EVALUATION: Though not always easy to read because of the harsh, authentic content, this is a beautifully written tribute to young soldiers that have experienced war. In very much a diary style, Myers writes in the most convincing first-person voice of a young man who is continually realizing what a messy, crazy, difficult, jarring event he has volunteered to be a part of. But this book is not just the horrible. However unpleasant the realities depicted, Myers chooses just the right details and just the right humor needed to buoy both the characters in the story and the readers, for an ideally balanced reading experience. While I would not recommend this book to everyone (namely those with little tolerance for violence), I do wish everyone could read it.
READER'S ANNOTATION: Everyone knows that war is hell, but somewhere in that hell Richie has to find a way to stay human and come to terms with the horrors he sees happening to those around him.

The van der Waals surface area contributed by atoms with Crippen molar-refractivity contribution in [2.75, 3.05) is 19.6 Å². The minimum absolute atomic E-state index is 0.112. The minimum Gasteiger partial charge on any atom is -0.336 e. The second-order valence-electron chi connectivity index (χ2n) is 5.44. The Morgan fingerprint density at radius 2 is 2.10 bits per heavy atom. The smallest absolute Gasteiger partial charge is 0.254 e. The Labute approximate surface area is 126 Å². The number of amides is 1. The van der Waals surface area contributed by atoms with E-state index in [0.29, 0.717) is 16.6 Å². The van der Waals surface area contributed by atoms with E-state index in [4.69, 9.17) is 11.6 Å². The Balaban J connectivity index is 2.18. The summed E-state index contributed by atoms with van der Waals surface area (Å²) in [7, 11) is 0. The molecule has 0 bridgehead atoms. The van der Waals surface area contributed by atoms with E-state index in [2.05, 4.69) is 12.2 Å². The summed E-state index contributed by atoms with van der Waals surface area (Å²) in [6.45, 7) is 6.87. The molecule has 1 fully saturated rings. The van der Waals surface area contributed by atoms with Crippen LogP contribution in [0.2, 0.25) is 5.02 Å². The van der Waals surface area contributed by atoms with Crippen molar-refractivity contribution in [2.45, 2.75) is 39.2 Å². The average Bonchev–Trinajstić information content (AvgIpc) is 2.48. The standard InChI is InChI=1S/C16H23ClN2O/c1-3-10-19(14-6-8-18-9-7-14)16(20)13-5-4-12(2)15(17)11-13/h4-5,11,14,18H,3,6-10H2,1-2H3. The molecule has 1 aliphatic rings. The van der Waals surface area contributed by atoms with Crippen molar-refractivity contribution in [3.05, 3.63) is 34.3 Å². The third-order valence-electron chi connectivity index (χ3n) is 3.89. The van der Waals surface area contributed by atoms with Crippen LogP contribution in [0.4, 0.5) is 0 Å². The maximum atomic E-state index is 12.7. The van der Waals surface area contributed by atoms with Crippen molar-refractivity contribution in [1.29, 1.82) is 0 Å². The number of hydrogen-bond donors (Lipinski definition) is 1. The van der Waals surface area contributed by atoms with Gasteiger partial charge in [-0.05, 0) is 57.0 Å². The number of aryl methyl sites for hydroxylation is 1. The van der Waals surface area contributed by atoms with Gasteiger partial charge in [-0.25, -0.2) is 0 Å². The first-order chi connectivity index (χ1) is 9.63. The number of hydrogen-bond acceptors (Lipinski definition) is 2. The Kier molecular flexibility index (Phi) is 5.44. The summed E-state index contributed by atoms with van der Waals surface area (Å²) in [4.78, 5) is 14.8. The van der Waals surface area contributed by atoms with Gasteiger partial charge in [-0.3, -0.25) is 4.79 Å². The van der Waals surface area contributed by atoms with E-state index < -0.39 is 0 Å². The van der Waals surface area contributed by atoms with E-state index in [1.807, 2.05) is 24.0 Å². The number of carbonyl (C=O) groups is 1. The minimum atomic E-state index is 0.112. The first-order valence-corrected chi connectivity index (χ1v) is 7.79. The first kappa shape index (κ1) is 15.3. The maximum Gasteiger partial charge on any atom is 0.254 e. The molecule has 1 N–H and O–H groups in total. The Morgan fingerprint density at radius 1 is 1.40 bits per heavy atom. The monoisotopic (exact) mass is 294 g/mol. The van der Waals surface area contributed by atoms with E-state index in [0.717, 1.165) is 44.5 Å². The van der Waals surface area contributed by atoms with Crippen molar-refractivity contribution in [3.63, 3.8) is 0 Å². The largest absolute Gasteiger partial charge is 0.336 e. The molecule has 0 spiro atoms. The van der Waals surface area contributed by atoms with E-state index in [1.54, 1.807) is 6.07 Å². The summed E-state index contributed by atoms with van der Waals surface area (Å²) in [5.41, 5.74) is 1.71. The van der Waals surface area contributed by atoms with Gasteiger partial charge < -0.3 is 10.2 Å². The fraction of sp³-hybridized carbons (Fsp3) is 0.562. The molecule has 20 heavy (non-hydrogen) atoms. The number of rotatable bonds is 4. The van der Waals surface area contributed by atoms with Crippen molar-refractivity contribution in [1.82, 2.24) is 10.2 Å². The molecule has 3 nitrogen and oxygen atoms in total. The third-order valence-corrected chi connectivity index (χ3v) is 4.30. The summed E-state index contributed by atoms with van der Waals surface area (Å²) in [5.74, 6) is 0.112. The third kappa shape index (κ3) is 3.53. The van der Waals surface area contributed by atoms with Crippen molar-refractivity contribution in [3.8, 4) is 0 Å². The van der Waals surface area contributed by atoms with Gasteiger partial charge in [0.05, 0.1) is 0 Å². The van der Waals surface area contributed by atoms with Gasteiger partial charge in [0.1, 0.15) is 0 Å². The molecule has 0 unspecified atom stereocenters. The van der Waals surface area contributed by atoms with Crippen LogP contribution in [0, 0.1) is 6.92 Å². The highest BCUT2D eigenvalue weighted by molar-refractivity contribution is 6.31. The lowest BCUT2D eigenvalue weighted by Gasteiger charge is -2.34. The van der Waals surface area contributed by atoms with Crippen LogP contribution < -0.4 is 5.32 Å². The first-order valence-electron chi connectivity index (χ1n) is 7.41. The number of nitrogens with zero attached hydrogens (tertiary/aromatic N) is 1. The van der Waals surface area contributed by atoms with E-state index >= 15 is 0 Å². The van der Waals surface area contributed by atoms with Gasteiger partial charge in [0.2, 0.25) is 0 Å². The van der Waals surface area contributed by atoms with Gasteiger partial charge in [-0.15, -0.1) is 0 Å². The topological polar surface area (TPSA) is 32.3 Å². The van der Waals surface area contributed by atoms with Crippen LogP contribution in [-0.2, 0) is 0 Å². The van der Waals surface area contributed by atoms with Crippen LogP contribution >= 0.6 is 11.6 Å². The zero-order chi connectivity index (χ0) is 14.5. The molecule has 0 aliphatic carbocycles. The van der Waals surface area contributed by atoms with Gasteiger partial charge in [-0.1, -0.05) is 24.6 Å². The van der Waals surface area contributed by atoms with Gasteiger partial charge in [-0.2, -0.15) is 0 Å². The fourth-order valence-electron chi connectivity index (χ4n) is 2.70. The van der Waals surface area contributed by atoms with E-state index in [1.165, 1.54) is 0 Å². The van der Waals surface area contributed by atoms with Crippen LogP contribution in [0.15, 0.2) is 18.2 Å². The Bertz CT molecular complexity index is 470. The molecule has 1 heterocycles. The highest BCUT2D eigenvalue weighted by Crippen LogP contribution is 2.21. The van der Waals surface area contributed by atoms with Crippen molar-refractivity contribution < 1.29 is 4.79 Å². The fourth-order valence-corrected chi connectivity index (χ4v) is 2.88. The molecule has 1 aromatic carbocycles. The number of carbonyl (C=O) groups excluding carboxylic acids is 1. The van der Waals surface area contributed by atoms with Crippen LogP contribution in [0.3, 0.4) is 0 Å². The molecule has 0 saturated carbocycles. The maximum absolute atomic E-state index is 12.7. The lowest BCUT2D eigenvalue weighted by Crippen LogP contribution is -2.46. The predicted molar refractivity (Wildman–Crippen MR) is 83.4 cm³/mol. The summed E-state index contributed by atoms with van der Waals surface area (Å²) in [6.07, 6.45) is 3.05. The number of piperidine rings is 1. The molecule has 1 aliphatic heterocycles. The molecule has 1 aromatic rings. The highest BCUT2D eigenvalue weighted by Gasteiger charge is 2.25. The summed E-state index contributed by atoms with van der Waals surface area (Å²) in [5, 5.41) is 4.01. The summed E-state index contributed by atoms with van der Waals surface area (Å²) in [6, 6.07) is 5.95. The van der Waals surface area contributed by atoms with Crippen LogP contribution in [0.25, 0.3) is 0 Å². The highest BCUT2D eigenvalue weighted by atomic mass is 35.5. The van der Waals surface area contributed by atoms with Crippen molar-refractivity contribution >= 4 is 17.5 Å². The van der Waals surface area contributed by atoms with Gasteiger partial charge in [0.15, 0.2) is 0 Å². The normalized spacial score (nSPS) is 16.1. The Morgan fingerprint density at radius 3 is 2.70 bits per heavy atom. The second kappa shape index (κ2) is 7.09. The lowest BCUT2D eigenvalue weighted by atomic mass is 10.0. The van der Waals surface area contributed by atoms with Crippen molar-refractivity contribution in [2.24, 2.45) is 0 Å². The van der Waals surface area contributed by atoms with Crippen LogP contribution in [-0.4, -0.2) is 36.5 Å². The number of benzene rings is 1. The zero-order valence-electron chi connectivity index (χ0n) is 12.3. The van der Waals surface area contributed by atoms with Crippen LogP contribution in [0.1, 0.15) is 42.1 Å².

TOPICS: historical fiction; military; wars; Vietnam War; African Americans;
AWARDS: Margaret A. Edwards Award, 1994; Coretta Scott King Author Award, 1989; Parents' Choice Gold Award, 1988
Monday, November 23, 2009
Peters, Julie Anne. Far From Xanadu. Little, Brown, 2007 (c2005). 282 p. PBK $7.99 ISBN 978-0316159715
SUMMARY: "Sixteen-year-old Mary-Elizabeth 'Mike' Szabo, struggling to understand her father's suicide and her own homosexuality, reaches the breaking point when she falls in love with Xanadu, an exotic girl who has moved to small Coalton, Kansas, from the big city."
RISKS: Homosexual characters, substance abuse,